Bring New Life into the World

‘There is much more to the CNM role than delivering babies. However, being a certified nurse-midwife is very rewarding for some professionals because of the ability to safely bring new life into the world. Besides delivering newborns, CNMs help new parents and respective families prepare and care for the new addition. Creating a safe place for the entire family to thrive is vital, and the responsibility falls on the CNM to provide the right level of support and advice.

Nurse Practitioner

The fourth advanced practice registered nurse role is a nurse practitioner (NP). As with the previous three types, nurse practitioners have the ability to provide comprehensive care to patients. They act as primary care providers to many of their patients, and they are able to provide preventative care services too. There are many types of nurse practitioner specialties to choose from, and so the responsibilities vary from role to role. Generally, nurse practitioners focus on assessing, diagnosing, and managing a patient’s health, ordering tests, and prescribing and providing medication or treatment when necessary.

Nurse Practitioner Specialties

Registered nurses who want to become nurse practitioners often specialize in specific areas when they are still in education. With specific experience and training, nurse practitioners can gain invaluable knowledge and relevant tools to succeed in their chosen specialty. There are many advanced-level degree programs that can help prepare nurse practitioners for specific professions. For example, a registered nurse with specialist knowledge in family health obtained from a nursing PhD can become a family nurse practitioner. Other popular nurse practitioner specialties include acute care, psychiatric and mental health, neonatal and pediatric.

How to Become an Advanced Practice Registered Nurse

To qualify and practice legally as an advanced practice registered nurse, you must follow a specific framework. Registered nurses with either an Associate Degree in Nursing (ADN) or a Bachelor’s Degree in Nursing (BSN) need to pursue an advanced degree. An advanced degree is essential to gaining APRN status.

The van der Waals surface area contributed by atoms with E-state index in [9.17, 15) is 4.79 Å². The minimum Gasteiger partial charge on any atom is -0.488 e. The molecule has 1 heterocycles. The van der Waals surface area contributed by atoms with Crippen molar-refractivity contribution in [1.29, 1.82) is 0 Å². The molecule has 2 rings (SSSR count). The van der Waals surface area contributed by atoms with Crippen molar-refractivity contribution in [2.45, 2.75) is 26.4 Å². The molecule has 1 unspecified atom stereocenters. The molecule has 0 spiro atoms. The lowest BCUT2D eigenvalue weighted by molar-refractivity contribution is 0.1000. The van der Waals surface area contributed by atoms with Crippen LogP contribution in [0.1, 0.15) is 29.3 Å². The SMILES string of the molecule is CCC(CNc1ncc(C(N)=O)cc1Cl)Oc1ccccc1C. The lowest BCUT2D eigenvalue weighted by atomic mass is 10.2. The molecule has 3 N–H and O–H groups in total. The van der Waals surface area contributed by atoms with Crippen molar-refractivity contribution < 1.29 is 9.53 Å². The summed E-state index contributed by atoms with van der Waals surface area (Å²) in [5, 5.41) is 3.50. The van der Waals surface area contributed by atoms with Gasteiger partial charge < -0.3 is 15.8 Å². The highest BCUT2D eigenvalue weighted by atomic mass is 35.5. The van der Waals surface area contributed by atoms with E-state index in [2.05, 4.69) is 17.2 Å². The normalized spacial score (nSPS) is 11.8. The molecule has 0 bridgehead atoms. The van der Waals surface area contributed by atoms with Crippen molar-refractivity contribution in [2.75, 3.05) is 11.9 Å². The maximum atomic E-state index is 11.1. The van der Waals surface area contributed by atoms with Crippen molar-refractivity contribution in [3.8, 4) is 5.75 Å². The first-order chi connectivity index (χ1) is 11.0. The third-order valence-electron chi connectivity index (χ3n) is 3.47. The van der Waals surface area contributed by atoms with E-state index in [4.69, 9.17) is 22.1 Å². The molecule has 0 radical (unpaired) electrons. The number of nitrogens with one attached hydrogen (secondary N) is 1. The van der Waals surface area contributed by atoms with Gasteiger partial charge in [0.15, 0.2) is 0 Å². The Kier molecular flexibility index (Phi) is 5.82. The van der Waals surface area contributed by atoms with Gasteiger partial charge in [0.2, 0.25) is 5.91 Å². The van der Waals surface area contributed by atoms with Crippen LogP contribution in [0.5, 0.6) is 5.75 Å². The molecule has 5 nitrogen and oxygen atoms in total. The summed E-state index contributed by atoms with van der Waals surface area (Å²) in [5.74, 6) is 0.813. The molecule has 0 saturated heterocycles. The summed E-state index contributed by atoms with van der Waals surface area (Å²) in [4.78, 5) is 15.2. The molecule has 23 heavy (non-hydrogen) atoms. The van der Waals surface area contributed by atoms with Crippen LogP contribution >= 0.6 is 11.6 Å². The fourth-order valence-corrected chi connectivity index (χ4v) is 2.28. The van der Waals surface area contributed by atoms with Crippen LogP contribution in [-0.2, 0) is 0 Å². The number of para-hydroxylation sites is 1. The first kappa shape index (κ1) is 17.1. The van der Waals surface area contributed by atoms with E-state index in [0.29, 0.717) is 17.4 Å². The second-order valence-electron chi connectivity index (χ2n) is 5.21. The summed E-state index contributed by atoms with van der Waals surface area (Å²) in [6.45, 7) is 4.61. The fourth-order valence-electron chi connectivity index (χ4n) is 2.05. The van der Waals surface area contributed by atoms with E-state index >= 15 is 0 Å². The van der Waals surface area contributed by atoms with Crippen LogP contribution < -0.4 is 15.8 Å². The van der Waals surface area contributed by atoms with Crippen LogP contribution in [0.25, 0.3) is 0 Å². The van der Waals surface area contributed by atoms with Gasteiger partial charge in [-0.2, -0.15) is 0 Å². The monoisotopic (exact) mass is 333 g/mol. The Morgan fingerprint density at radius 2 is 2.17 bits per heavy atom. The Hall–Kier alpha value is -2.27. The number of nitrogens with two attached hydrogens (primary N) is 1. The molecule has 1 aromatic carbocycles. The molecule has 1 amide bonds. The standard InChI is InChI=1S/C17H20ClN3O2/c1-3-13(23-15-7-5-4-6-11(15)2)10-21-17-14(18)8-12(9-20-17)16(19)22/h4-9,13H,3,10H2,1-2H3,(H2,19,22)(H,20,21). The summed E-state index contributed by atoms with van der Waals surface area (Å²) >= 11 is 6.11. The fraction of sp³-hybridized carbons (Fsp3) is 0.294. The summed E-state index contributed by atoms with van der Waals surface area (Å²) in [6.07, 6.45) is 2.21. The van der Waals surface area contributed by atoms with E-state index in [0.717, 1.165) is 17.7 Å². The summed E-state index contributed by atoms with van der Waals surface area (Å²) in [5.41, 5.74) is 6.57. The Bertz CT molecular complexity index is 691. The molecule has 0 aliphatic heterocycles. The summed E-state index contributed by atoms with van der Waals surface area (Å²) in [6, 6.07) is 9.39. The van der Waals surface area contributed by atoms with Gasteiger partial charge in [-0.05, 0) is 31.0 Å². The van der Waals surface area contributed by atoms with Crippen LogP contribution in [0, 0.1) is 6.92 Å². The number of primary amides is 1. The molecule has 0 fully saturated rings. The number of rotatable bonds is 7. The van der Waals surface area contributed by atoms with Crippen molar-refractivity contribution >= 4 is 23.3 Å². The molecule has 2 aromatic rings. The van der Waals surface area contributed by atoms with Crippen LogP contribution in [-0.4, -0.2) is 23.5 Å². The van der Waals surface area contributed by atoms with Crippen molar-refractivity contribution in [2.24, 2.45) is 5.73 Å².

Advanced Degree

A BSN was once considered enough if a registered nurse wanted to apply for an entry-level position in nursing. However, with stiff competition and more and more nurses becoming more qualified, it is now important to further educate yourself to stand out from the crowd. An advanced degree arms registered nurses with specific knowledge in a specialty and enable them to deliver excellent patient care. In turn, they are able to achieve positive patient outcomes. A Master of Science in Nursing (MSN) degree, a Doctor of Nursing Practice (DNP) degree, and a PhD in Nursing all qualify as advanced degrees. Advanced education provides students with enhanced nursing knowledge and will help them thrive in their chosen professions. However, they are also essential for those who want to pursue leadership roles.

Clinical Hours

Part of becoming an APRN includes clinical hours in a supervised healthcare setting. Clinical hours give prospective advanced practice nurses practical experience, which is incredibly useful in their future profession. Completing clinical hours is a necessity in becoming an APRN, as it helps students become more able in their abilities and more competent as nurses.

National Certification Exam

After achieving an advanced degree and completing clinical hours, prospective APRNs need to pass a certification exam before practicing as an advanced professional. Granted by national organizations, students must pick the relevant certification based on their specialty and type.

State Licensure

The final step to obtaining full APRN status is gaining a state license. APRNs need to apply for the correct license depending on the area they want to provide care in. Individual states grant state licensure, and requirements can vary from state to state.

Key APRN Benefits

Higher Earning Potential

The annual median wage for an advanced practice registered nurse, according to the Bureau of Labor Statistics, is $117,670. As a registered nurse, you can expect an average salary of around $75,330. With over a $40,000 dollar leap, the investment a registered nurse makes in APRN education, training, and credentials can provide a good rate of return in no time.